We’ve long referred to “Krog” to mean Krog Street Market, the historic food hall in Inman Park known for eats like Superica and Fred’s Meat & Bread. But last year, when developer Asana Partners announced that the food hall plus its adjacent properties Atlanta Stove Works (the former home of Rathbun’s), SPX Alley (the lively BeltLine strip including Nina & Rafi), and then-empty lots in between would be unified into one pedestrian-focused, indoor/outdoor, multi-use complex anointed “the Krog District,” it was clear we could expect more retail. Now, with big, vibey brands like Patagonia and Outdoor Voices announced, Krog is aiming to become known for more than fine cheesesteaks and buttery pastries. Other newly released names include skincare wunderkind Heyday, wellness center Restore, and Specialized Bicycles.
The brands—with the exception of Patagonia, which has long had a brick-and-mortar on East Andrews Drive in Buckhead, and Restore, which is opening several locations in the city—are new to town. All are geared to an active, millennial, BeltLine-beating crowd, some with big social media followings and chic marketing.
“They’re not brands you would find in a mall or a typical shopping center,” says Katie Grissom, managing director for Asana. “They all add something different to the area that was missing.” The goal, Grissom says, is to make Krog an 18-hour destination, not just one that revolves around mealtimes, and the project, which straddles Inman Park and the Old Fourth Ward, adds 45,000 square feet to an existing 75,000 square feet for retail, restaurant, and office space. She cites office space as a major change in the customer base in the neighborhood and the need for around-the-clock offerings.
Among the newly announced stores, the heavyweight is Patagonia, the outdoor retailer beloved by hardcore athletes and Sunday strollers alike, which plans a new 12,000-square-foot flagship with a marquee on the BeltLine in the Stove Works, with Specialized Bicycles alongside it. From there, a new 40-foot-wide pedestrian breezeway will become the “mouth” of the district, with storefronts and gathering spaces connecting the BeltLine to the food hall, a walk that previously required dodging Ubers down a stretch of narrow sidewalk on Lake Avenue. This breezeway also allows for “four-sided retail” with shops opening to the outdoors from many angles, according to Grissom, which promotes indoor/outdoor movement and gathering. In this space, find Heyday (next to the forthcoming Salty Donut), a slick but approachable skincare shop that offers products from lines with cult followings like One Love Organics and Naturopathica as well as facials (but do not call it a spa—too intimidating, the founders say). The other wellness brand announced, Restore, will provide more clinical services, like cryotherapy and IV drips.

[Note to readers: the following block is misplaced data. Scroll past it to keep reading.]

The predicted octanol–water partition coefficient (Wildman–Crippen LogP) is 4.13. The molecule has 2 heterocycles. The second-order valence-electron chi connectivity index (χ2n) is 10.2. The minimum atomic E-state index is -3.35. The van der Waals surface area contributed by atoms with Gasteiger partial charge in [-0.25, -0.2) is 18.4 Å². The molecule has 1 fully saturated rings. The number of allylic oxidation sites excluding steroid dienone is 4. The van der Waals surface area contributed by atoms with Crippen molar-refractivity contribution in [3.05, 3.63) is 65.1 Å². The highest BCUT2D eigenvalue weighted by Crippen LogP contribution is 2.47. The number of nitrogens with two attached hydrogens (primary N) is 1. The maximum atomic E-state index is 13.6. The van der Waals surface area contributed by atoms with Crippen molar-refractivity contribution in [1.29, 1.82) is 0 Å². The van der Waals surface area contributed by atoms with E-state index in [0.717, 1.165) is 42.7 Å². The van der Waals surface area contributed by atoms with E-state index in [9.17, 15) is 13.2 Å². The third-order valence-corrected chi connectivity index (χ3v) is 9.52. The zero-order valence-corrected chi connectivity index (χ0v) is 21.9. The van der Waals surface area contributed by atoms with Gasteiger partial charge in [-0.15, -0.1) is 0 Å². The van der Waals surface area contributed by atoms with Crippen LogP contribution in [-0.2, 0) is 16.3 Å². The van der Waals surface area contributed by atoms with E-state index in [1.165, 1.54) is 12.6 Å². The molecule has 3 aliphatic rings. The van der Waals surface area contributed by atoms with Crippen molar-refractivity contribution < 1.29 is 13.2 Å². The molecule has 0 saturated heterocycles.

The most visible new part of the project may be what Asana is dubbing the “Gravel Building” (for BeltLine visionary Ryan Gravel), a new three-story brick building rising on the corner of Lake Avenue and Krog Street. The ground floor will be home to Outdoor Voices, the millennial activewear darling known for colorblocked leggings and perky messaging. “Atlanta has always been on our radar,” says Gabrielle Conforti, CEO of Outdoor Voices, “not only because our online presence in the city is so strong, but because it’s a hub for recreation.” (Cue the fashion-forward, roller-skating, yoga-posing, dog-walking BeltLine warriors now.)
Back to the dodging Ubers on the Krog sidewalks: what about parking, the ever-present concern for Atlantans, even in the city’s most walkable areas? The parking lot space of the erstwhile Krog Bar will become a designated drop-off circle for rideshares. Behind the food hall, a 186-space pay parking deck takes shape, as well as another new building housing more office and retail. There you’ll find Restore, allowing for stealthy in-and-outs from your car for, say, red light therapy. Because that’s the kind of thing you can do at the new Krog District.